News Release: HAMILTON, Bermuda – Taxi Owners and Operators have spent many years requesting actions from Government to improve our uniquely Bermudian, self-employed industry and the quality of our lives. Prior Administrations have held meetings with Government Ministers and met with success in a few areas. However, lingering for almost seven years has been the need for a pay increase which can only be placed on the meter.
Since November 21, the current Executive of the Bermuda Taxi Owners and Operators (BTOA) has had four meetings with Minister of Transport Lawrence Scott and his team. Each time, we have reiterated our need for a pay increase as well as an adjustment to the time the meter begins to pay overtime via a surcharge to the regular rate. In addition, we have sought clarification on the return of a fuel rebate from the Minister who referred us to the Minister of Finance who sent us back to the Transport Ministry.
We know there are members of the public who believe they know what’s best for the taxi industry, but most have not served in the business outside of being a passenger. We are prepared for the criticism and/or pushback we may receive; however, we believe it is incumbent upon us to bring our issues to a public forum if we are to continue to provide the quality service that all owners and operators strive for.
Unlike those employed by companies or other organizations, any increase afforded a taxi operator cannot be made retroactively. As each year passes without an increase, the Government is intentionally delaying providing a benefit that most receive automatically, and/or on a more timely basis, at their place of employment.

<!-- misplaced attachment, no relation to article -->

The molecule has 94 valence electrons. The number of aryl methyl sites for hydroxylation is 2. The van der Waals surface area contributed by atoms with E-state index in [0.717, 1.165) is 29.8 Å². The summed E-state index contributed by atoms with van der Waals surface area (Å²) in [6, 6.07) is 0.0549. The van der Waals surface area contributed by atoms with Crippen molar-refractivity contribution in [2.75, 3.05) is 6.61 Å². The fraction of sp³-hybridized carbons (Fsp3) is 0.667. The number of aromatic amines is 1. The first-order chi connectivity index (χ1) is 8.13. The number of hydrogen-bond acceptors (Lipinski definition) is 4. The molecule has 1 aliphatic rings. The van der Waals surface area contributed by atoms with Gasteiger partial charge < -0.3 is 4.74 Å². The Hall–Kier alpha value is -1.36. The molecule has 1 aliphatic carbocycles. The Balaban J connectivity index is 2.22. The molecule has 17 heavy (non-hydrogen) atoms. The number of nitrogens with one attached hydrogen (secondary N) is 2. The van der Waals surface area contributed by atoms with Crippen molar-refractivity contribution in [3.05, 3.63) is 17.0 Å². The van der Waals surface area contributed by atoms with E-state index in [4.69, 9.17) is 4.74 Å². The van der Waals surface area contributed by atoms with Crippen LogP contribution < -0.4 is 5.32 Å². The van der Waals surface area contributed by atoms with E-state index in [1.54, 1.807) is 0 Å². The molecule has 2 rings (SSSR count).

The last increase to metered rates was May 1, 2014. The increase prior that was in 2007. Annual licensing, insurance and payroll tax are required to be paid without delay if a taxi is to remain on the road. These costs are in addition to maintenance and fuel costs.
The BTOA is requesting a 20 percent increase on the meter in addition to assurances of a rate increase every three years. We are aware that there are dispatch companies using apps that are charging more than the regulated, legal rate, making it an unfair playing field. We hope that this can be normalized through initiatives the Ministry has considered through modernization.
Change to Rate 3 Start Time
In addition, the BTOA is requesting that the evening surcharge on the standard Rate 1 start at 9pm instead of 12am, thus reducing the number of hours a full-time taxi operator would have to work before earning what is akin to overtime and also encouraging more operators to work through the unsociable hours. For the record, the start time for Rate 3 was 10pm until it was changed to midnight in the 1990s.
With many operators fueling up every or every other day, we are hurt most at the pump. We are grateful to the companies that currently offer us a discount when paying cash. However, we would like the return of a fuel rebate that is better geared toward reimbursing the person behind the wheel. This was a benefit taxi owners had previously received but was stopped due to internal issues. which we feel we can assist with a resolution.